Asian markets climbed higher Thursday. In Japan the Nikkei 225 Index surged 1.8% to 10,169 and in Hong Kong the Hang Seng Index rose 0.9% to 23,449. China's Shanghai Composite Index advanced 0.7% to 2,844.

Some positive numbers out of the U.S. were enough to trigger a spike in investor confidence today. According to an ADP Employer Services report, 93,000 workers were added to November payrolls, surpassing analysts estimates, says Businessweek. "People aren't worrying about recession now," a manager at Hong Kong's Fulbright Securities told Bloomberg. "Market confidence is likely to continue for the rest of the year."

Even so, there are still predictions that a double-dip recession is in the cards and that U.S. unemployment could swell to 10% next year. Even the UN foresees a slowdown in growth in 2011, revising its forecast for global expansion down to 3.1%, with growth in the Eurozone predicted to "virtually stagnate" at 1.3% in its World Economic Situation and Prospects 2011 report.

Today Japanese exporters got a boost from the cheery U.S. employment news. Electronics makers rallied with Canon surging 2.5%, Casio Computer climbing 1.4% and Panasonic advancing 0.7%. Among the Japanese big game makers likely to benefit from the Christmas shopping season, Sony gained 0.8% and Nintendo rose 0.6%. Sega Sammy, a maker of video programs, arcade games and pachinko machines jumped 5.6%.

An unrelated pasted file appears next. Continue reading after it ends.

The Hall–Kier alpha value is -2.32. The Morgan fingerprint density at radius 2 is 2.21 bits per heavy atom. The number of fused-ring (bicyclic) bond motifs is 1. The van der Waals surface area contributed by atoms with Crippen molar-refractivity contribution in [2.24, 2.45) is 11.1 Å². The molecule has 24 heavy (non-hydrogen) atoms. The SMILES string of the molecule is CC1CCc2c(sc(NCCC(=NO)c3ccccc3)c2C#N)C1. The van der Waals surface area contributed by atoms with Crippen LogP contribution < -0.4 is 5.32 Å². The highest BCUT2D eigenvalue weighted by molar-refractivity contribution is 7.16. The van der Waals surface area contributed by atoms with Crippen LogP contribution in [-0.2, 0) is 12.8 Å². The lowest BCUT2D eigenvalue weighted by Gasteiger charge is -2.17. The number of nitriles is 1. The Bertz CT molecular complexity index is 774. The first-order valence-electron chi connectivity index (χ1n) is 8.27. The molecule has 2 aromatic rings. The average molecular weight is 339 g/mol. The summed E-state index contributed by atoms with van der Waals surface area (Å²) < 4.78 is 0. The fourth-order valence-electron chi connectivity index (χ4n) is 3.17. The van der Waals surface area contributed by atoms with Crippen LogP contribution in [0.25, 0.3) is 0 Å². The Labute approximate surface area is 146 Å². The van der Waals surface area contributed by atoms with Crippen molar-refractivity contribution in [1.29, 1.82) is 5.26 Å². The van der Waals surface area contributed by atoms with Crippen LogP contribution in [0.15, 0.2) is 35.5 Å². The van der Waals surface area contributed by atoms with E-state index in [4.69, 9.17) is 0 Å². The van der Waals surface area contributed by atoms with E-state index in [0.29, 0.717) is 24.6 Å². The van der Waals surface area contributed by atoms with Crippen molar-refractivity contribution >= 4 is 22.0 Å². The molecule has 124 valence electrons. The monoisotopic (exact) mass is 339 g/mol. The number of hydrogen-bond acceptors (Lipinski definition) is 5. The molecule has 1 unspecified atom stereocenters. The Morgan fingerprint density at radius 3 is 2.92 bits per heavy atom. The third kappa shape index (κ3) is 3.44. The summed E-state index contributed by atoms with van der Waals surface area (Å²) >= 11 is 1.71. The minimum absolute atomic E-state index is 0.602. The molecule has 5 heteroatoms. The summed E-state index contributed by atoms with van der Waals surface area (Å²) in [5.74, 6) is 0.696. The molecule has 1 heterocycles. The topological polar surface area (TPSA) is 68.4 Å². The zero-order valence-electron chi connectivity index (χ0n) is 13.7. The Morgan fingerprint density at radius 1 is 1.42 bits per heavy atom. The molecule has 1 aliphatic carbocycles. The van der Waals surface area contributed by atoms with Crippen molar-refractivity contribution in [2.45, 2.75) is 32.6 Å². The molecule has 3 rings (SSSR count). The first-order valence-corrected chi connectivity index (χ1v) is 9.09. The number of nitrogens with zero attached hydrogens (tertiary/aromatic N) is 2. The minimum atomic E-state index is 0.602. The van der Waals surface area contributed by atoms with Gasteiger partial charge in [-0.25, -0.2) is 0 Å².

Japanese car companies, gearing up for holiday sales, climbed higher. Nissan spiked 3.1%, Mazda motored up 2.2%, Honda jumped 1.8% and Isuzu added 1.3%. Toyota, however, tumbled 0.6%, reporting a 7.3% decline in November sales as compared with the same month last year, according to autospies.com. And that added to the woes of Japan's No. 1 auto maker having to repair more than 8 million vehicles this year.

Investors in Chinese power-generating companies were richly rewarded after Beijing ordered a freeze on coal prices, which should translate into profits during the freezing winter months. Hong Kong-listed Huaneng Power International and Datang International Power Generation both skyrocketed 6.8% and China Resource Power leaped 4.3% China Shenhua Energy, however, plunged 5.1% and China Coal, which mines and sells coal, sank 4.4%.

A jump in the price of crude oil sent Hong Kong oil and gas companies higher. Cnooc surged 3.2% and PetroChina rose 2.4%. Metals also gained in London yesterday, helping Zhaojin Mining Industry climb 4.4% and Jiangxi Copper reap a 3.7% gain.

In China Huaneng Power International also saw gains, rising 3.3%, while Shanghai Electric Power, which also operates coal-fired plants, spiked 5.3%.




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